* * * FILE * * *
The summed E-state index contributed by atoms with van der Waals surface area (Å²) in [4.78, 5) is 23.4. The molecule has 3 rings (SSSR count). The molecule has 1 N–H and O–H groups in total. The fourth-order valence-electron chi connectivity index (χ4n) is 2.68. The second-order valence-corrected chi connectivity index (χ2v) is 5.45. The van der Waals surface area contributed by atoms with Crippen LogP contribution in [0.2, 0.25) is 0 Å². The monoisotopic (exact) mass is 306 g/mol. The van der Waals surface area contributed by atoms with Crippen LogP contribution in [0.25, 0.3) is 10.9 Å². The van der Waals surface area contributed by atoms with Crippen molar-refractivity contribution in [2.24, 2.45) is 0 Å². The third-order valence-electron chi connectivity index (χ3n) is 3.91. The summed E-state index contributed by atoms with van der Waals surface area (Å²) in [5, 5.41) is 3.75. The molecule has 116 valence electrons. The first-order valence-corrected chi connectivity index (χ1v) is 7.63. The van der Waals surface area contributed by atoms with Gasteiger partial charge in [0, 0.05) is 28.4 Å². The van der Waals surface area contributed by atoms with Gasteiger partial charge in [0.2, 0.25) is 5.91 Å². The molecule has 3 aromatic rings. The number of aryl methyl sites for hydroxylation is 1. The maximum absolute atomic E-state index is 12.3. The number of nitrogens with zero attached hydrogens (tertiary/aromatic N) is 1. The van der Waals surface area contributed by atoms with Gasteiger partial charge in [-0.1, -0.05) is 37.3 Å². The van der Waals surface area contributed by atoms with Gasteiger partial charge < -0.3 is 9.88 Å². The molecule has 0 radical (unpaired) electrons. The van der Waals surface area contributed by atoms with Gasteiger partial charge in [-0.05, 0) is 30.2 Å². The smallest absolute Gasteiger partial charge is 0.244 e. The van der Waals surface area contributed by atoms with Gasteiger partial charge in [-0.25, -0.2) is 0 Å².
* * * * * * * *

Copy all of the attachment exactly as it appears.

The summed E-state index contributed by atoms with van der Waals surface area (Å²) in [4.78, 5) is 23.4. The molecule has 3 rings (SSSR count). The molecule has 1 N–H and O–H groups in total. The fourth-order valence-electron chi connectivity index (χ4n) is 2.68. The second-order valence-corrected chi connectivity index (χ2v) is 5.45. The van der Waals surface area contributed by atoms with Crippen LogP contribution in [0.2, 0.25) is 0 Å². The monoisotopic (exact) mass is 306 g/mol. The van der Waals surface area contributed by atoms with Crippen LogP contribution in [0.25, 0.3) is 10.9 Å². The van der Waals surface area contributed by atoms with Crippen molar-refractivity contribution in [2.24, 2.45) is 0 Å². The third-order valence-electron chi connectivity index (χ3n) is 3.91. The summed E-state index contributed by atoms with van der Waals surface area (Å²) in [5, 5.41) is 3.75. The molecule has 116 valence electrons. The first-order valence-corrected chi connectivity index (χ1v) is 7.63. The van der Waals surface area contributed by atoms with Gasteiger partial charge in [0, 0.05) is 28.4 Å². The van der Waals surface area contributed by atoms with Gasteiger partial charge in [0.2, 0.25) is 5.91 Å². The molecule has 3 aromatic rings. The number of aryl methyl sites for hydroxylation is 1. The maximum absolute atomic E-state index is 12.3. The number of nitrogens with zero attached hydrogens (tertiary/aromatic N) is 1. The van der Waals surface area contributed by atoms with Gasteiger partial charge in [-0.1, -0.05) is 37.3 Å². The van der Waals surface area contributed by atoms with Gasteiger partial charge < -0.3 is 9.88 Å². The molecule has 0 radical (unpaired) electrons. The van der Waals surface area contributed by atoms with Gasteiger partial charge in [-0.05, 0) is 30.2 Å². The smallest absolute Gasteiger partial charge is 0.244 e. The van der Waals surface area contributed by atoms with Gasteiger partial charge in [-0.25, -0.2) is 0 Å².